Beginning in 2012—but for tax year 2011—payment settlement entities (PSEs) must file an annual information report with the IRS stating the gross amounts paid to merchants during the year.
A PSE is a bank or other organization (e.g., Visa, MasterCard, etc.) that has a contractual obligation to make payments to merchants who have accepted debit or credit cards for payment from the PSE’s cardholders in exchange for the merchants’ services or products.
Since PSEs must provide a copy of the annual information report to their merchant payees, this new reporting requirement will also affect any businesses that accept credit cards, debit cards, or other electronic payments like PayPal.
What is filed?
The PSE must file Form 1099-K, Merchant Card and Third-Party Payments, to report the gross amount of payments a merchant receives from the reporting entity each month during the year.
Keep in mind that "gross amount" means the total dollar amount of all reportable payment transactions for each merchant without regard to any adjustments. You may have adjustments for credits, fees, cash equivalents, and discounted or refunded amounts.
What transactions are not reported?
Information reporting is not required for:
- Transactions in which the card is accepted as payment by a related merchant or other payee, as might be the case in certain private label, gift card, or mall card transactions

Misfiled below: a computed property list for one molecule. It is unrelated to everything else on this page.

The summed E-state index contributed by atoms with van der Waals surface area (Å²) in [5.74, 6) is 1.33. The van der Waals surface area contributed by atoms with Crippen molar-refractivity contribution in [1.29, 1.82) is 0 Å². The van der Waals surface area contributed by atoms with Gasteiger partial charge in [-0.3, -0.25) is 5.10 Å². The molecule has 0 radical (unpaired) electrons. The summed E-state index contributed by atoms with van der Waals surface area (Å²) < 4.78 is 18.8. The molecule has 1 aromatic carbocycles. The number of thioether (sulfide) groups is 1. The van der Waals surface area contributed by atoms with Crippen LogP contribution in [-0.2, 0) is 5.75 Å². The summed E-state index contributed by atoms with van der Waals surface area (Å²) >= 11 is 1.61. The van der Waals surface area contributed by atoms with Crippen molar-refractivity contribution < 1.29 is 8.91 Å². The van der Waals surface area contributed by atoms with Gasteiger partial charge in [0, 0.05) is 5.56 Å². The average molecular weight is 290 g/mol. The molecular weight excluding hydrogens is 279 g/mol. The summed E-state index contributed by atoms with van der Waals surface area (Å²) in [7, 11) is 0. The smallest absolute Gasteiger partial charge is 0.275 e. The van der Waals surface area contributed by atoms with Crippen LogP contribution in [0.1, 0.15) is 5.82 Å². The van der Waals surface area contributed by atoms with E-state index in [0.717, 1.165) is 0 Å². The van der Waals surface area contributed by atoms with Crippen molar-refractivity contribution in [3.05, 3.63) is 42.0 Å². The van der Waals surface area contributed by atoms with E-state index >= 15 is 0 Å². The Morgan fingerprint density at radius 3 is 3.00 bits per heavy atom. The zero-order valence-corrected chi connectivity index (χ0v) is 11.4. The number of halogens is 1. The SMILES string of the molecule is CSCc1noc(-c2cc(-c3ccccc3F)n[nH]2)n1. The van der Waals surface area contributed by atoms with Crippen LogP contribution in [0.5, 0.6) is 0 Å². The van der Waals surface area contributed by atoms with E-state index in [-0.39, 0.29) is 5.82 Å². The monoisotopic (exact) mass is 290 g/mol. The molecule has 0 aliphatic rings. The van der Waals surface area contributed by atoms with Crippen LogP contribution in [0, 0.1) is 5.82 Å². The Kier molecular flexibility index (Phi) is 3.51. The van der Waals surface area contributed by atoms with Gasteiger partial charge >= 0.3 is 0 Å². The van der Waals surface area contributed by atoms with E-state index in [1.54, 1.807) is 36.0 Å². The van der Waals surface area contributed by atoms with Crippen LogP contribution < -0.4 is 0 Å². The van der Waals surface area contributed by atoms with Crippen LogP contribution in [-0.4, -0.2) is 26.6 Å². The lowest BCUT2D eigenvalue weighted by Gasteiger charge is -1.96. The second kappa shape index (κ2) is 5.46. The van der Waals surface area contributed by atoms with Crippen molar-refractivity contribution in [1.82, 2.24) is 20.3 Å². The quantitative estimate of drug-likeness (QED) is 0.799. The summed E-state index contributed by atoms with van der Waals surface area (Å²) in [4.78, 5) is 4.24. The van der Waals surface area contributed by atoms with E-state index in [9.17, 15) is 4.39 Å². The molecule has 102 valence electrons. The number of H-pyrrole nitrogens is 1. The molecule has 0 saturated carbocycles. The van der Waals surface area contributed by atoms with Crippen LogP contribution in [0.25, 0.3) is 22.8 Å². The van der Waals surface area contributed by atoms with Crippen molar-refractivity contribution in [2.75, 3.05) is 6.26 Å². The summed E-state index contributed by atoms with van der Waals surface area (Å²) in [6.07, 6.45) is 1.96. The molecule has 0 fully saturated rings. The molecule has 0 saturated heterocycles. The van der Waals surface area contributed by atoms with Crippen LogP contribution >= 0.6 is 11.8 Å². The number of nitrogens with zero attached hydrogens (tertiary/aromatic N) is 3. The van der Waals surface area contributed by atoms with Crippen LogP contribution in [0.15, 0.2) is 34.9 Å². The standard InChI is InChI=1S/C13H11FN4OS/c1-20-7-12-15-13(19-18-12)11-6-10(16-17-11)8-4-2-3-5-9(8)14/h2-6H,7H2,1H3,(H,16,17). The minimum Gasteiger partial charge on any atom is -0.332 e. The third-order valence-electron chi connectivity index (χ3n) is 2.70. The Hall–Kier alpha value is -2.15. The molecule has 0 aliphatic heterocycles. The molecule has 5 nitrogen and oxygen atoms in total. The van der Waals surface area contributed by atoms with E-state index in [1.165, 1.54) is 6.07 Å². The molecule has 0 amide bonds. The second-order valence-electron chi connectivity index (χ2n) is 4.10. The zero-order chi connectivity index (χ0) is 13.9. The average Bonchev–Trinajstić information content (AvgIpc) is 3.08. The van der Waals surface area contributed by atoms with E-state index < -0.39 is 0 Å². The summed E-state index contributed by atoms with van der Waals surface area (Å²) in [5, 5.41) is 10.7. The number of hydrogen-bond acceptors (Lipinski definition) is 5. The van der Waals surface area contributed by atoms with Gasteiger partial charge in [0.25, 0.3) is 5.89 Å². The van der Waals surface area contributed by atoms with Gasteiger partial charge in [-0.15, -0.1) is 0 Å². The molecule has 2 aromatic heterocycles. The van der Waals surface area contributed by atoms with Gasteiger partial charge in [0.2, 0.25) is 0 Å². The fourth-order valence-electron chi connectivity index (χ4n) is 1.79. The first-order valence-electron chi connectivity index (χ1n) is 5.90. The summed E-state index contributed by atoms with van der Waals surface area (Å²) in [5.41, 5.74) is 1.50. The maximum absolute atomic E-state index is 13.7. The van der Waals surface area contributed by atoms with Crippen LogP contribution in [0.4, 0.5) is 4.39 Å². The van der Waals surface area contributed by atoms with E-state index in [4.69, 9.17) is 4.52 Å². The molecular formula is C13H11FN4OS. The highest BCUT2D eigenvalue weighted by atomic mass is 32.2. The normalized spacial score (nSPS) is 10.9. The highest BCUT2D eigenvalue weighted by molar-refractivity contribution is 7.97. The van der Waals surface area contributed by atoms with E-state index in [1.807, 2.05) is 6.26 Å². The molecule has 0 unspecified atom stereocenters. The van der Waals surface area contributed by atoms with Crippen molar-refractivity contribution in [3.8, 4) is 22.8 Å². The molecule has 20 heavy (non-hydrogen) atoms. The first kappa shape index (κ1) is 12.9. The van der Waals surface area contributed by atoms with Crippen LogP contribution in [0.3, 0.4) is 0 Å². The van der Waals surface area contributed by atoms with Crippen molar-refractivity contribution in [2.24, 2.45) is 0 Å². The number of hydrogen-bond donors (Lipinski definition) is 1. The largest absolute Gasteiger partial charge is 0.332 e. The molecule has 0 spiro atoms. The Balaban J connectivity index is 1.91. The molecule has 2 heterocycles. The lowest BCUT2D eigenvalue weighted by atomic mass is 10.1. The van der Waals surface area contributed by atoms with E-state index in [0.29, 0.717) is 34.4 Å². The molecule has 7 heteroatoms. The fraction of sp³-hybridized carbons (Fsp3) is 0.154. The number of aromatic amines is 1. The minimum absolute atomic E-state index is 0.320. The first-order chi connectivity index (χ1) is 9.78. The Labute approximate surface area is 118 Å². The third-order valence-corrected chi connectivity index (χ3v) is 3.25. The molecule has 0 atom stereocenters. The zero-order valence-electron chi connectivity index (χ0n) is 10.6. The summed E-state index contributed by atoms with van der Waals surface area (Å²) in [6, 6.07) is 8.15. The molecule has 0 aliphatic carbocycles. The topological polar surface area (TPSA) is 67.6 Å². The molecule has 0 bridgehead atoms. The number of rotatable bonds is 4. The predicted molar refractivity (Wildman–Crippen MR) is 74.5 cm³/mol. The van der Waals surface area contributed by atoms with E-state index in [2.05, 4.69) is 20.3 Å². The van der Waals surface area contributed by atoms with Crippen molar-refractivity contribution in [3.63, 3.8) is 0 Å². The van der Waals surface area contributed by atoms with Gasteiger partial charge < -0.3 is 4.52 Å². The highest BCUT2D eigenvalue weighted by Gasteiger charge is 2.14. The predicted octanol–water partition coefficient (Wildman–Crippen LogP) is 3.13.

- Transactions with a third-party settlement organization where the gross amount of total reportable payments does not exceed $20,000 and the total number of such transactions does not exceed 200
How does this impact taxpayers receiving 1099-Ks?
In anticipation of possible future IRS inquiries, you may need to be able to reconcile your accounting records to the 1099-K amounts. Therefore, consider reviewing your bookkeeping policies for how you record gross sales and any related sales adjustments. Where previous transactions may have been recorded net of adjustments, you may now consider recording each transaction component separately. In addition, you may consider ways to distinguish between gross reportable payment card transactions and other gross receipts, such as cash sales and nonreportable payment card transactions. Detailed bookkeeping will help you match gross payment card sales to the 1099-K amounts and avoid double reporting of sales.